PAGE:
With winter approaching, it is common to see an increase in rodent activity. Why? Just like us, rodents need shelter. As the weather takes a turn for the worst, common rodents are sure to seek out shelter anywhere that they can—even if that means taking advantage of the small crack or hole in your home’s exterior.
Below are some common rodents, along with what damage they can cause and how to identify them so that you can know what to look for as fall kicks into gear or if you’re seeking wild rodent removal in Greenville, SC.
Deer mice are found in more rural areas. While having deer mice in your home is extremely problematic, as they are notorious carriers of Hantavirus, they normally do not invade residential homes, as they prefer the outdoors. Deer mice can be identified by their coloring, as they are brown with white feet and a white underbelly.
House mice, on the other hand love dark secluded areas and love to build nests out of installation. They are a dusty gray and reproduce very quickly. Due to house mice’s ability to breed rapidly and their tendency to carry mites, lice, ticks and fleas, these rodents pose a threat to your home as well.
The Norway rat, contrary to its name, is believed to have Asian origin. Regardless, these rats are nearly everywhere, as they are extremely adept at adapting to a variety of circumstances.
They are known not only for their gnawing abilities and habits, which can cause extensive damage to homes and pose as a potential fire threat, but also for their association with various diseases, including but not limited to plague, jaundice, cowpox virus and rat-bite fever.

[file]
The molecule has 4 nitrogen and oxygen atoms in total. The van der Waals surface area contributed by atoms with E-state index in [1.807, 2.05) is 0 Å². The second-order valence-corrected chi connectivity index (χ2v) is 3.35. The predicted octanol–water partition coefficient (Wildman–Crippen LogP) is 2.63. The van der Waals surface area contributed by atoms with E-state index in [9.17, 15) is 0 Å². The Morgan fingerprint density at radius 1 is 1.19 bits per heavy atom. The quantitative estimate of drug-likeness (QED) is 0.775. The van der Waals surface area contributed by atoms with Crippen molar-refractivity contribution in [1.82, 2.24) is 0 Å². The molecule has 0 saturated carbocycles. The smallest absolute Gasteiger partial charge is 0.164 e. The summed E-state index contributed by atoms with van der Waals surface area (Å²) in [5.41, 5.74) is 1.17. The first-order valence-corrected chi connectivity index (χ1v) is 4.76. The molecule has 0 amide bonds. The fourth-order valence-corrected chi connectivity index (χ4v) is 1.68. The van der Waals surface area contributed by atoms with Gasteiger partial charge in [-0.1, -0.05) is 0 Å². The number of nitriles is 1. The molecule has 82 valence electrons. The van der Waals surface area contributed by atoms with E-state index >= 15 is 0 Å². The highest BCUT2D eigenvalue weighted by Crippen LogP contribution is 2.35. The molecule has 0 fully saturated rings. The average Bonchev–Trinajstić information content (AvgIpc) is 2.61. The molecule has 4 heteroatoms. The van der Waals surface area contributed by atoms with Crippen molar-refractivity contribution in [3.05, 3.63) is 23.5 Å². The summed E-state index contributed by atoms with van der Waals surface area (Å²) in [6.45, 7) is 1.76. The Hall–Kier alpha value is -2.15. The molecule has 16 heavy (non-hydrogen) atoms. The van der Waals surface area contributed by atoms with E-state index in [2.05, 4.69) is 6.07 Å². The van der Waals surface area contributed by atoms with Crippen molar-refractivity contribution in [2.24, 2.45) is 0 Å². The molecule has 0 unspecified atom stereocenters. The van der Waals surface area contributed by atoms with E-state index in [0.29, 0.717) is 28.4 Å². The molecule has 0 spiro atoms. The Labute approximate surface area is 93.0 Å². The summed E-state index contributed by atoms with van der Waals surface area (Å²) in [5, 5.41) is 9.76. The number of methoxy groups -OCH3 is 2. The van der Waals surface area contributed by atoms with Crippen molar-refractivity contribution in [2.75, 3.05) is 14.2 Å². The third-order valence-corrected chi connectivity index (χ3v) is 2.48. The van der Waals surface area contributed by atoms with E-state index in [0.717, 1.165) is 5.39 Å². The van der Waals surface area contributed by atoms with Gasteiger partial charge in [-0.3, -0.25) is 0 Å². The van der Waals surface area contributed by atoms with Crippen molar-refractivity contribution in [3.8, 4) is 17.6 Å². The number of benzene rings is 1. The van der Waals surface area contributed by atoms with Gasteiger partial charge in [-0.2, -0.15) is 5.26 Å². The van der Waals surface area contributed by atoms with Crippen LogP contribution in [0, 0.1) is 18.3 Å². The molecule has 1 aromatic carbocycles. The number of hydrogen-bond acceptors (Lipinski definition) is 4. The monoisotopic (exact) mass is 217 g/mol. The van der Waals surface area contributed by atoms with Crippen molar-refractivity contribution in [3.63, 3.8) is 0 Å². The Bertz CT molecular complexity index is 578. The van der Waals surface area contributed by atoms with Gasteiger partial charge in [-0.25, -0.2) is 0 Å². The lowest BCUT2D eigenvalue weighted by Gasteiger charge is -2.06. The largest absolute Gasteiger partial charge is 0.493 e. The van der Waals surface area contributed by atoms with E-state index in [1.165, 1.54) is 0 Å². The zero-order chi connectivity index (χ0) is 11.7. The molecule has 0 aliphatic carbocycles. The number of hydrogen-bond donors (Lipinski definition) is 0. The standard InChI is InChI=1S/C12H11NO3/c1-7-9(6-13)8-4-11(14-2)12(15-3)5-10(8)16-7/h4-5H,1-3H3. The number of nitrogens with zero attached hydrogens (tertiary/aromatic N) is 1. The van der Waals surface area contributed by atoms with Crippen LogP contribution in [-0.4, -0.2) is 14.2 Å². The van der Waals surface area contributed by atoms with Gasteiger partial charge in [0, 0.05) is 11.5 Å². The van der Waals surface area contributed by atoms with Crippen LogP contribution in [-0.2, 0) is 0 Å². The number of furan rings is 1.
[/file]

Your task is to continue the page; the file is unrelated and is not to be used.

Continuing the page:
A Norway rat is mostly nocturnal and will usually only enter a home in the fall before winter, as food becomes more and more scarce. Norway rats may be identified by their small eyes, short tails, gray and black fur and a gray or white underside.
The roof rat is the infamous carrier of the terrible bubonic plague. While today, transmitting the disease is very rare, roof rats are still known to carry other diseases as well, such as rat-bite-fever and typhus, and usually carries fleas along with it. While also nocturnal like the Norway rat, the roof rat is much smaller and has a much longer tail. The roof rat is an extremely social burrower, usually forming a colony, and they prefer to burrow in the upper parts of buildings such as attics.
It might be tempting to ignore the signs of a rodent pest infestation, in the hopes that the situation will resolve itself, and even more tempting to set up traps and call it a day. But, setting traps for the common fall rodents is one of the most inefficient things you can do with your time—instead, contacting a professional for wild rodent removal in Greenville, SC can help you take charge of the situation while also preventing any sickness or any damage that could come from the rodents presence in your home.